Here we go. Review number 2 for the Australian Women Writers Challenge. Today I am tackling Jan Cornall, not only a writer but an institution in this country. She sings, she performs, she teaches, she is a mentor to many an artistic soul. Australian artists salute Jan Cornall, so let’s take a look inside her first published novel.
Take me to Paradise follows the journey of Marilyn, both her physical and emotional Journey. Marilyn wakes up one morning and instead of catching the bus to work, catches the ‘I don’t like Mondays’ flight to Bali. It is a poignant journey of self-discovery and self-recovery. A woman getting out of her element and in doing so she can strips away the trappings of her life and discovers what is truly her and versus what is a construction of her. It has many nods to metaphysical thought but also has that feeling of rebellion of like expressed in feminist movies like Thelma and Louise. I think this book would resonate with anyone who has had an existential crisis, midlife crisis, or went through those awkward teenage years, because all of these times are a deeply perplexing and painfully personal experience. The novella has a beautifully rich setting, with sights, smells, and sounds blasting at you. You feel as if you are immersed in this world. The tropic jungle descriptions in particular are quite powerful and make you want to travel. Take Me to Paradise shows how different the paradise dream can be: for a western woman, for a Balinese man, for a Balinese wife, and the many characters Marilyn meets.
Image purchased on fotolia, text added by me.
Every time I come across an article or a person saying that they’re all for breastfeeding in public as long as it is done discreetly I cannot help but think, what the? They then follow up with stories of women deliberately flaunting themselves in front of people and being really in your face about breastfeeding and how it was ‘unlady like.’ Again, what the? When I pursue people for what that means they go a bit quiet and mutter about how they don’t want to have an argument and either change the topic or walk off.
Here’s why they go quiet, lean in closer, closer, much closer, I am about to let you in on a big secret here, I don’t want to blab it out for the world to hear, it is just between you and me. The reason they go quiet is because it is UTTER BULLSHIT! People are not going out breastfeeding like a bunch of wonton hussies. They are not vile strumpets out to both steal your man and shame you for bottle feeding. I have never seen someone rip off their top in the middle of the café, stand up and donk their bazoongas on random people’s heads, scream out, ‘behold my fabulous mammaries, they are both sacred life givers that make me better than non-breastfeeding mothers, but also are super sexy and I’m being heaps indiscreet and flaunting them at you in a most sexual way yet still claiming they are natural and not sexy,’ – then plonk down and begin feeding. And you know why I haven’t seen it? Because it hasn’t happened! Seriously get a grip people. A woman should be able to quickly pop her nipple out of the top of her dress in order to put it in a baby’s mouth to feed it. You probably won’t even see the nipple because it usually is just that quick. There is less nipple exposure than there is on a beach where women are sunbaking topless.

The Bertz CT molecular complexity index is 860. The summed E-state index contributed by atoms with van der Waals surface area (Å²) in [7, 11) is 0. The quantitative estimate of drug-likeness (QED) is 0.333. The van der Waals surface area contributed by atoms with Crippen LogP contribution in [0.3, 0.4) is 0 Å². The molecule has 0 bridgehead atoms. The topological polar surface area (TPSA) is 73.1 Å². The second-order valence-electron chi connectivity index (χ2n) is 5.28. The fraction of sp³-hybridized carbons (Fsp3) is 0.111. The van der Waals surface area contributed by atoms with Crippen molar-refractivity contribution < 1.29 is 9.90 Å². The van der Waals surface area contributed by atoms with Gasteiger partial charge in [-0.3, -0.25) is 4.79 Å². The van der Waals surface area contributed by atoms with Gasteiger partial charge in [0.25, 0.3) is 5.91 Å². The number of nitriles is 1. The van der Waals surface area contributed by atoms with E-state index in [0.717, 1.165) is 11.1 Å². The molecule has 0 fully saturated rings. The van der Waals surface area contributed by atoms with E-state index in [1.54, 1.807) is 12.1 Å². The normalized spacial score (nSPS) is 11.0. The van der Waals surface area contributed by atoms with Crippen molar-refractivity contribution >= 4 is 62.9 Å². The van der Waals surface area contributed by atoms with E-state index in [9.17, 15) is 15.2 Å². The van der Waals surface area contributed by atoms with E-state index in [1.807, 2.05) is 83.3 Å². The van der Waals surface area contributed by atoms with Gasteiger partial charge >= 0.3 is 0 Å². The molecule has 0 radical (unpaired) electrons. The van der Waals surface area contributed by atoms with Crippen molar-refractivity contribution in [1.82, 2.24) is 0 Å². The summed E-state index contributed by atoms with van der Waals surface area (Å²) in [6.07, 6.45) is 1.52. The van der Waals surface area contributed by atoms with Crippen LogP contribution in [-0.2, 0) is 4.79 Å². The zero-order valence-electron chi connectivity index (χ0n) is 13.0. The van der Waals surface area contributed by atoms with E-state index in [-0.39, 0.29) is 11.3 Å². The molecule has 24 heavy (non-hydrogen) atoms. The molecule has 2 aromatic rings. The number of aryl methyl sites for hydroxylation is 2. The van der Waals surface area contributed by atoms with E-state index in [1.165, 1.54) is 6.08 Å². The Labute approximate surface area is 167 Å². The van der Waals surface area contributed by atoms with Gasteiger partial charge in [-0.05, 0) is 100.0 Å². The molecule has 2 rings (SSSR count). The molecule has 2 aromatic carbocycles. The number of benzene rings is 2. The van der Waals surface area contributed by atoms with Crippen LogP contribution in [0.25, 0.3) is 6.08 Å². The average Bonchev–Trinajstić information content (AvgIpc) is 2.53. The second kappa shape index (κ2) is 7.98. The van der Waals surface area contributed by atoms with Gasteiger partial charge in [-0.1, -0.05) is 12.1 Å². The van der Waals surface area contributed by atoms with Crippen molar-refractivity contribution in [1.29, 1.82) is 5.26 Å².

So next time you feel like telling someone to wear a wrap, or do it discreetly, perhaps you should think if you actually mean you want them to be discrete, totally separate and alone and away from you. And if you think that, you better ask yourself why. Ask yourself do we have this perception that boobs are okay in movies, on the beach, in magazines, on billboards but not okay for feeding.
Women who breastfeed do it discreetly already, stop trying to force them to do it discretely.
Image purchased from fotolia text added by me.
I cannot wait to read Dreamers Pool. I love Juliett Marillier, she inspired me to start writing again. True story.
Okay, here is my first review as part of the Australian Women Writers Challenge. I’m not exactly sure how to do it, so let’s just take a deep breath, hold hands and get through this together. I’ve chosen Anita Heiss as my first author to review as I believe that she would be a firm, yet gentle, writer. Perfect for my first attempt at this. So here goes….
Tiddas- by Anita Heiss
Love that the main characters of this novel are slightly older than what is standard in this genre. There seems to be lots of books about women in their 20’s, 30’s then a big gap and they start again over 60 with some saucy senility texts. This book fills a big fat gap that has just been waiting to be filled.
I’m in my 30’s and loved this book. It’s about friendships, it’s about success, it’s about questioning what your dreams are and negotiating your own morality in the face of friends and society. Heavy themes but covered in a very fresh way so that you do not feel lectured at. Loved it.